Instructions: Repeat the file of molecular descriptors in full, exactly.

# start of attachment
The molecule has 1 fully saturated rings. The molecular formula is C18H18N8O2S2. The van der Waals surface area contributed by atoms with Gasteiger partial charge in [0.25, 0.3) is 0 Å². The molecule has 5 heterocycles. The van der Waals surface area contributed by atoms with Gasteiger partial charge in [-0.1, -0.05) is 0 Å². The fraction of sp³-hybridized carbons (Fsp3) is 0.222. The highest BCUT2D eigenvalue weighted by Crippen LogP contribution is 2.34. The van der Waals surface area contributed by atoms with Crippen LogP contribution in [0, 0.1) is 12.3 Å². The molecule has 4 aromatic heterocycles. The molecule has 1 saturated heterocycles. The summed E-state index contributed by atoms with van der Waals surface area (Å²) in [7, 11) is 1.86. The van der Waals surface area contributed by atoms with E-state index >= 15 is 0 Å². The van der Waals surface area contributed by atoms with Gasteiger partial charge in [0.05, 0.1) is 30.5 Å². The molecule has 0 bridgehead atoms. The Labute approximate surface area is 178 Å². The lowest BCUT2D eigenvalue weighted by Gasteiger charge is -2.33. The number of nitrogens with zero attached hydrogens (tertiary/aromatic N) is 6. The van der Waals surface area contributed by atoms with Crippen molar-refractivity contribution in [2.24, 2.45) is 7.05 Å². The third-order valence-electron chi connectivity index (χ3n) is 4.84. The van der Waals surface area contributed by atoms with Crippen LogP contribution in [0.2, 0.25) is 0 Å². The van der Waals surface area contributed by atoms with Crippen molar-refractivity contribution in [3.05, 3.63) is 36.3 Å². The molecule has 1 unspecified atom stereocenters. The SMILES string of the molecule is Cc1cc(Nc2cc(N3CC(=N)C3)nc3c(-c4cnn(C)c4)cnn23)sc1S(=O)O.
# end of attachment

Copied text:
The molecule has 1 fully saturated rings. The molecular formula is C18H18N8O2S2. The van der Waals surface area contributed by atoms with Gasteiger partial charge in [0.25, 0.3) is 0 Å². The molecule has 5 heterocycles. The van der Waals surface area contributed by atoms with Gasteiger partial charge in [-0.1, -0.05) is 0 Å². The fraction of sp³-hybridized carbons (Fsp3) is 0.222. The highest BCUT2D eigenvalue weighted by Crippen LogP contribution is 2.34. The van der Waals surface area contributed by atoms with Crippen LogP contribution in [0, 0.1) is 12.3 Å². The molecule has 4 aromatic heterocycles. The molecule has 1 saturated heterocycles. The summed E-state index contributed by atoms with van der Waals surface area (Å²) in [7, 11) is 1.86. The van der Waals surface area contributed by atoms with E-state index >= 15 is 0 Å². The van der Waals surface area contributed by atoms with Gasteiger partial charge in [0.05, 0.1) is 30.5 Å². The molecule has 0 bridgehead atoms. The Labute approximate surface area is 178 Å². The lowest BCUT2D eigenvalue weighted by Gasteiger charge is -2.33. The number of nitrogens with zero attached hydrogens (tertiary/aromatic N) is 6. The van der Waals surface area contributed by atoms with Crippen molar-refractivity contribution in [2.24, 2.45) is 7.05 Å². The third-order valence-electron chi connectivity index (χ3n) is 4.84. The van der Waals surface area contributed by atoms with Crippen LogP contribution in [0.2, 0.25) is 0 Å². The van der Waals surface area contributed by atoms with Crippen molar-refractivity contribution in [3.05, 3.63) is 36.3 Å². The molecule has 1 unspecified atom stereocenters. The SMILES string of the molecule is Cc1cc(Nc2cc(N3CC(=N)C3)nc3c(-c4cnn(C)c4)cnn23)sc1S(=O)O.